#TrayvonMartin Didn’t Stand a Chance Dead or Alive


The verdict came in after a day and a half of jury review. ‘Not guilty’ of Second-Degree Murder was the ruling. It seems the charge of Manslaughter was dropped from discussion. Even though Zimmerman went with basic self-defense over Stand your Ground, Trayvon Martin didn’t stand a chance dead or alive.

This case showed how hard it is to prove without reasonable doubt someone’s ill intentions. Zimmerman might not have left his house with the intent to cause harm. But his actions that evening lead-up to the tragedy. The Prosecution must have known the risk of not going with Manslaughter as the main charge.

It’s like leaving home to run an errand and getting a traffic ticket. No one leaves home saying “today is a good day for a ticket.” Even with the best of intentions it can happen. The officer will likely give the reason for the summons. Well, investigation at the scene of this case was influenced by Stand Your Ground.

Stand Your Ground gives someone the right to defend their space. The law is a ‘step-child’ of the Castle Doctrine argument where an individual has the right to use deadly force against a home intruder. Maybe Stand Your Ground and Racial Profiling have gone from ‘step-child to problem child’ in the justice system.

Some on CNN are asking the difference between criminal profiling and racial profiling. Criminal profiling does not always introduce race as a factor. However, racial profiling as a step-child of criminal profiling is where by using race you can cause real factors to be overlooked and assumed factors to be overplayed.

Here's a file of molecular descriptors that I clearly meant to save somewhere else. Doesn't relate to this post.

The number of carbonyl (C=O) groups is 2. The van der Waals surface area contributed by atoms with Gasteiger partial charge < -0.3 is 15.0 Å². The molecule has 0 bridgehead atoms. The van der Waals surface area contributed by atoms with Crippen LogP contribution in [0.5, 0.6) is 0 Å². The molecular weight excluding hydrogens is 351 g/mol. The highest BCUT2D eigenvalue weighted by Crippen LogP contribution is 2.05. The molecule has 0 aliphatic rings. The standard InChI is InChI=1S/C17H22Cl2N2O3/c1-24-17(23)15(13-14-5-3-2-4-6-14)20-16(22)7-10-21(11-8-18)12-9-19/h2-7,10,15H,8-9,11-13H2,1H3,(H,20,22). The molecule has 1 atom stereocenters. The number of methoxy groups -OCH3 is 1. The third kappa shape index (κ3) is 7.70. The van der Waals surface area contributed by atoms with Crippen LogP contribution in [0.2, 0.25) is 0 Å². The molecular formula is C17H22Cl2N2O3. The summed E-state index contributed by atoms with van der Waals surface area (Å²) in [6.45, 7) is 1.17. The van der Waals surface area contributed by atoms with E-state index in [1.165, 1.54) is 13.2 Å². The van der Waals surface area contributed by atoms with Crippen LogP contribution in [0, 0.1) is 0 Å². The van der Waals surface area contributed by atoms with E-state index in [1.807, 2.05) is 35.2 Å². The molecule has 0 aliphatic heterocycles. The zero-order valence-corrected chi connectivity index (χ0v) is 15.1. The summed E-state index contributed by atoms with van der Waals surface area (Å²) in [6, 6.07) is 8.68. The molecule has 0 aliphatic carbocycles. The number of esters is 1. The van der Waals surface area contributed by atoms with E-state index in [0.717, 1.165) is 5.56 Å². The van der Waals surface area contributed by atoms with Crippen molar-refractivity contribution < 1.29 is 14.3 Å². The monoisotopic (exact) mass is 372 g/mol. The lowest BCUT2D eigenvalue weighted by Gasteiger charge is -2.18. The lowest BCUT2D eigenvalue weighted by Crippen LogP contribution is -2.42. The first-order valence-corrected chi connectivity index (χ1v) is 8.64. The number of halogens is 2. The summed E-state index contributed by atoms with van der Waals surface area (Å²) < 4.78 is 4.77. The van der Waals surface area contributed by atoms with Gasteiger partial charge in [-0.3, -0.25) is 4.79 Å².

Trayvon Martin

Zimmerman made some assumptions about Martin based on past incidents. The legal experts and social scientists have to figure-out whether racial profiling is insensitive or an injustice. If emotion should take a backseat in legal arguments then racial profiling is an injustice as it brings a form of bias to the front-seat.

Many feel we’ve been here before. The justice system seems to play hardball with certain groups of people. Why is that? Well, we know that the system is imperfect. It is based on laws written by imperfect people. The problem is that the system’s imperfections tend to throw certain groups ‘under the bus.’

More often than not, these groups end up being treated unfairly by the system. Sometimes due to reasons like mandatory minimum drug laws or the inability to hire high profile Attorneys. These are not always matters of racial discrimination. But at a minimum they are examples of legal system dysfunction.

Martin was doing nothing wrong that fateful evening. He was just a normal teenager, being profiled by a neighborhood watch volunteer, who was carrying a loaded semi-automatic and was familiar with the Stand Your Ground law. A sadder reality beyond the verdict is Martin didn’t stand a chance dead or alive.

Tip: Equal justice and racial justice are not always the same due to legal system dysfunction.

Talkback: Which played a bigger role in this case, racial profiling or stand your ground?

One thought on “#TrayvonMartin Didn’t Stand a Chance Dead or Alive

  1. What’s the difference between Affirmative Action and Racial Profiling? One gives you a chance at a better life while the other has the chance to take your life.

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